A couple days ago it was J. D. Åkerblad, now it’s another of those multilingual, multifaceted travelers I occasionally encounter and can’t resist posting about: Edward White’s “Boon Companion” (at the Paris Review Daily) tells the tale of Evliya Çelebi and his Seyahatname. It begins:
According to his own recollection, Evliya Çelebi, the seventeenth-century Turkish writer and traveler, experienced a life-changing epiphany on the night of his twentieth birthday. He was visited in a dream by the Prophet Muhammad, dressed nattily in a yellow woollen shawl and yellow boots, a toothpick stuck into his twelve-band turban. Muhammad announced that Allah had a special plan, one that required Evliya to abandon his prospects at the imperial court, become “a world traveler,” and “compose a marvelous work” based on his adventures.
There are intriguing descriptions of his world:
Evliya’s Istanbul was cosmopolitan and outward-looking: its population teemed with disparate ethnicities from Asia, eastern Europe, and the Middle East, merchants, scholars, and diplomats from even farther afield, and even a surprising number of Protestant refugees—Huguenots, Anabaptists, Quakers—fleeing war, schism and persecution in Europe.
And tidbits both fascinating and hilarious:
He told terrifying stories about massacres, battles, and shipwrecks; incredible ones about witches who turned children into chickens; and ribald ones about decrepit imams still able to perform “the greater jihad,” Evliya’s euphemism for sex. Many times in the Seyahatname he found a way of entertaining readers in the process of cataloguing information. In a chapter on the various peoples he discovered in Split, he made an analysis of the Venetian dialect, faithfully listing its words for numbers one to ten, before throwing in some unessential phrases to tease the reader about what sort of scurrilous things “Evliya the pious one” had been getting up to: “begging your pardon, let me fuck your wife”; “I’ll split your head”; “don’t move, boy!”; “eat shit!”; “you eat the shit!” On the page Evliya created for himself a Falstaffian “wise fool” persona that had no precise precedent in Ottoman culture: a camel-riding, highfalutin hobo who roamed the earth praising Allah out of one side of his mouth and telling dirty jokes out of the other.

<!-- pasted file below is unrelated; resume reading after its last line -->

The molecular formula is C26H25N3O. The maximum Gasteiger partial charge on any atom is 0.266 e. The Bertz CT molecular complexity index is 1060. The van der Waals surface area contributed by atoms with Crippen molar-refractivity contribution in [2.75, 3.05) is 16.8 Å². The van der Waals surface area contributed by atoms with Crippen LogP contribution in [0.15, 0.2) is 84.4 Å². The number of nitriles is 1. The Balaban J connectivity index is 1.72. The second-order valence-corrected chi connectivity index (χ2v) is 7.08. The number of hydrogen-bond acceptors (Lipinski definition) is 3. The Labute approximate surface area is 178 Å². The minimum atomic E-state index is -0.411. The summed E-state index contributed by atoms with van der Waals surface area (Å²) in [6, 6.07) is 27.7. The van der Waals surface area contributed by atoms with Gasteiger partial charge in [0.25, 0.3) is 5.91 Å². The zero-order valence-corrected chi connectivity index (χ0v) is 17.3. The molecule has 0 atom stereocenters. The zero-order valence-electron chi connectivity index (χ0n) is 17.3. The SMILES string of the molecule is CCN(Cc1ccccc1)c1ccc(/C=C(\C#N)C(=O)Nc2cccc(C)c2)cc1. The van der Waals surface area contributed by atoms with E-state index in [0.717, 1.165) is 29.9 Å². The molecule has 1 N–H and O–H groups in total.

And the survival of the book is a miracle: when he died in 1684, “the Seyahatname was thousands of pages long and years away from being finished. It had been written to be read, but it was only half a century later that a eunuch at the Ottoman Palace brought the huge, tattered manuscript back to Istanbul in order to be copied. Without that, the name Evliya Çelebi would mean nothing to anyone; the Seyahatname is practically the only evidence of its author’s existence.”
Also, I’m sure Evliya would have been as glad as you and I to learn that readers have “a survival advantage” over those who don’t ever crack open a book. (Thanks, Paul!)